Should You Get an Air Quality Test Done on Your Home?

Air Quality TestChances are that with the warm temperatures of summer holding sway in Florida, you’ve been shut up tight in your home in the air conditioning. But while you may be comfortable temperature wise, what about your breathing? Studies have shown that the indoor air quality of most residential homes is much worse than that outside. Airborne pollutants could be building up in your home.

You may be wondering how to know what pollutants are in your home’s air and if an air quality test would tell you. Before we answer that question, there are some things to know about the pollutants in your air.

What Airborne Pollutants Are in Your Home?

Some of the most common airborne particulates are:

  • Dust
  • Pollen
  • Pet dander
  • Volatile organic compounds (VOCs)
  • Carbon monoxide
  • Tobacco fumes
  • Dust mites and insect debris
  • Mold spores
  • Radon

All of these pollutants can cause problems, including aggravating respiratory ailments. Carbon monoxide, a deadly gas given off by fuel-burning appliances, can sicken and kill all living things — including humans. Some types of mold can make us sick and, if left unchecked, can damage property. Radon, a substance found in the earth, can drift into our homes from the ground, and it is known to cause cancer.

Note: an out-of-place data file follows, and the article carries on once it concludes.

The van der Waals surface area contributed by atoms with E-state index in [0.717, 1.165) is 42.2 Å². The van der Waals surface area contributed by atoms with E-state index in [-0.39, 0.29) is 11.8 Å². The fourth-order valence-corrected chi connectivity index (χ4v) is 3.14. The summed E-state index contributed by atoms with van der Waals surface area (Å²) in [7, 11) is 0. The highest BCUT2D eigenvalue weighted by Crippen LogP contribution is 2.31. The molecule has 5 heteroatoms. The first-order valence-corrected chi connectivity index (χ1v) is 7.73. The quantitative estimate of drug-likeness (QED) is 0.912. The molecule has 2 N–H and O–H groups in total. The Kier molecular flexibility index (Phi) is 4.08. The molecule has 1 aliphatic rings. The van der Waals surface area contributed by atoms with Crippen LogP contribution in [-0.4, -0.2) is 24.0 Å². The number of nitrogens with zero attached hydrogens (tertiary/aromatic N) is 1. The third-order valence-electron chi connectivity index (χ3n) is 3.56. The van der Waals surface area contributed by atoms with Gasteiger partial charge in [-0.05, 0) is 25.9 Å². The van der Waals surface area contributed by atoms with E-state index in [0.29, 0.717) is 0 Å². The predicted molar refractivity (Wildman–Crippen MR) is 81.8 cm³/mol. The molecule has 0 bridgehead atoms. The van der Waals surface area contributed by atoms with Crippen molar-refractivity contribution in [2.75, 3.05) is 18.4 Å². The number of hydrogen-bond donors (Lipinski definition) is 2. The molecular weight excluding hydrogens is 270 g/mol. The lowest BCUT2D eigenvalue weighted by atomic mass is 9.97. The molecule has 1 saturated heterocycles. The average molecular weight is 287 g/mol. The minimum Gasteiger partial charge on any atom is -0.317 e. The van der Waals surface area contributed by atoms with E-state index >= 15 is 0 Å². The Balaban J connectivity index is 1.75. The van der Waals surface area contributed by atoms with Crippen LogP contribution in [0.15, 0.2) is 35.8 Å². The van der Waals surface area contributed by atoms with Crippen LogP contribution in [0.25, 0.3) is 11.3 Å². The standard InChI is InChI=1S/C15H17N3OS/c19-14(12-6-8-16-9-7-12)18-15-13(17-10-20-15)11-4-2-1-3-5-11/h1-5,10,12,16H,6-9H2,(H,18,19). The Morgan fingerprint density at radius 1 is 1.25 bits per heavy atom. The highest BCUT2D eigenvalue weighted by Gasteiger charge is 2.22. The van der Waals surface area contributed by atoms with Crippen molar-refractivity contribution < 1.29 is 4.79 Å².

How to Detect Pollutants with an Air Quality Test

There is no one air quality test for all these pollutants, but it’s easy to determine when some are present. Dust is easily seen, while pollen, which is emitted by plants at certain times of the year, comes in when you open the door. Pet dander is shed when you have fur-bearing pets in the home. Your mattress, pillows, and upholstered goods are likely full of dust mites. Mold is obvious: You can smell a damp, musty odor and see a mottled pattern of rust, green, or dark colors on drywall or carpets.

Air quality monitors will detect CO, tobacco fumes, and VOCs. For suspected radon, hire a specialist to do a test. You may need a radon barrier.

Consult your HVAC pro about how to deal with these airborne pollutants. For questions about an air quality test, contact NisAir Air Conditioning and Heating.

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